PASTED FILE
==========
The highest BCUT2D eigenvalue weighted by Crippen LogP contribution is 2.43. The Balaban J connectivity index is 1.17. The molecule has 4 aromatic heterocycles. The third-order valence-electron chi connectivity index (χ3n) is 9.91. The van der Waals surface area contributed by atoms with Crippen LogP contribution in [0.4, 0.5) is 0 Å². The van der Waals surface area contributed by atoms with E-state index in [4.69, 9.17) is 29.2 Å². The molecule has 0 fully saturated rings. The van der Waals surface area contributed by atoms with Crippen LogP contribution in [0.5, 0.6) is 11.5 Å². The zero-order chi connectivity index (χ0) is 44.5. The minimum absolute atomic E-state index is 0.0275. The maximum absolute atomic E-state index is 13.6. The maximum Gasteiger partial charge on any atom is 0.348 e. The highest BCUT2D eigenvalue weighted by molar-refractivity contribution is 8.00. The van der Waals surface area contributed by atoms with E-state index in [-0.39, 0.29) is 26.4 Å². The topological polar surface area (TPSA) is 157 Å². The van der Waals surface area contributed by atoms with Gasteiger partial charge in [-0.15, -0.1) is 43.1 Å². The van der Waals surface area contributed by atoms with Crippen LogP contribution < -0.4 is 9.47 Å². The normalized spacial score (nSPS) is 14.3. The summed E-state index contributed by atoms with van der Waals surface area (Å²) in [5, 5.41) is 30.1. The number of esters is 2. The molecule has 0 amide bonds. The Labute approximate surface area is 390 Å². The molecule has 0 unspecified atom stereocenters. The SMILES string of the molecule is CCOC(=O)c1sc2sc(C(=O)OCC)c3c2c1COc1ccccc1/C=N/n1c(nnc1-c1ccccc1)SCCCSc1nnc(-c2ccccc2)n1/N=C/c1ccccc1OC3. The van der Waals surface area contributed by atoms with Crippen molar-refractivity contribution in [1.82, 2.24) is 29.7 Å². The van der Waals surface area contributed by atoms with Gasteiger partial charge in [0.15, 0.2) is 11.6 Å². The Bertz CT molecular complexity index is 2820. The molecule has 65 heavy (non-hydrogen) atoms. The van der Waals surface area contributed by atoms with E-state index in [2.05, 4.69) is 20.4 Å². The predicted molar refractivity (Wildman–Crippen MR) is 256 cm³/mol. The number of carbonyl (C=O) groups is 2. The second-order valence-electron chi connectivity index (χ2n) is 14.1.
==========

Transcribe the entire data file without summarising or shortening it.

The highest BCUT2D eigenvalue weighted by Crippen LogP contribution is 2.43. The Balaban J connectivity index is 1.17. The molecule has 4 aromatic heterocycles. The third-order valence-electron chi connectivity index (χ3n) is 9.91. The van der Waals surface area contributed by atoms with Crippen LogP contribution in [0.4, 0.5) is 0 Å². The van der Waals surface area contributed by atoms with E-state index in [4.69, 9.17) is 29.2 Å². The molecule has 0 fully saturated rings. The van der Waals surface area contributed by atoms with Crippen LogP contribution in [0.5, 0.6) is 11.5 Å². The zero-order chi connectivity index (χ0) is 44.5. The minimum absolute atomic E-state index is 0.0275. The maximum absolute atomic E-state index is 13.6. The maximum Gasteiger partial charge on any atom is 0.348 e. The highest BCUT2D eigenvalue weighted by molar-refractivity contribution is 8.00. The van der Waals surface area contributed by atoms with E-state index in [-0.39, 0.29) is 26.4 Å². The topological polar surface area (TPSA) is 157 Å². The van der Waals surface area contributed by atoms with Gasteiger partial charge in [-0.15, -0.1) is 43.1 Å². The van der Waals surface area contributed by atoms with Crippen LogP contribution < -0.4 is 9.47 Å². The normalized spacial score (nSPS) is 14.3. The summed E-state index contributed by atoms with van der Waals surface area (Å²) in [5, 5.41) is 30.1. The number of esters is 2. The molecule has 0 amide bonds. The Labute approximate surface area is 390 Å². The molecule has 0 unspecified atom stereocenters. The SMILES string of the molecule is CCOC(=O)c1sc2sc(C(=O)OCC)c3c2c1COc1ccccc1/C=N/n1c(nnc1-c1ccccc1)SCCCSc1nnc(-c2ccccc2)n1/N=C/c1ccccc1OC3. The van der Waals surface area contributed by atoms with Crippen molar-refractivity contribution in [1.82, 2.24) is 29.7 Å². The van der Waals surface area contributed by atoms with Gasteiger partial charge in [0.15, 0.2) is 11.6 Å². The Bertz CT molecular complexity index is 2820. The molecule has 65 heavy (non-hydrogen) atoms. The van der Waals surface area contributed by atoms with E-state index in [2.05, 4.69) is 20.4 Å². The predicted molar refractivity (Wildman–Crippen MR) is 256 cm³/mol. The number of carbonyl (C=O) groups is 2. The second-order valence-electron chi connectivity index (χ2n) is 14.1.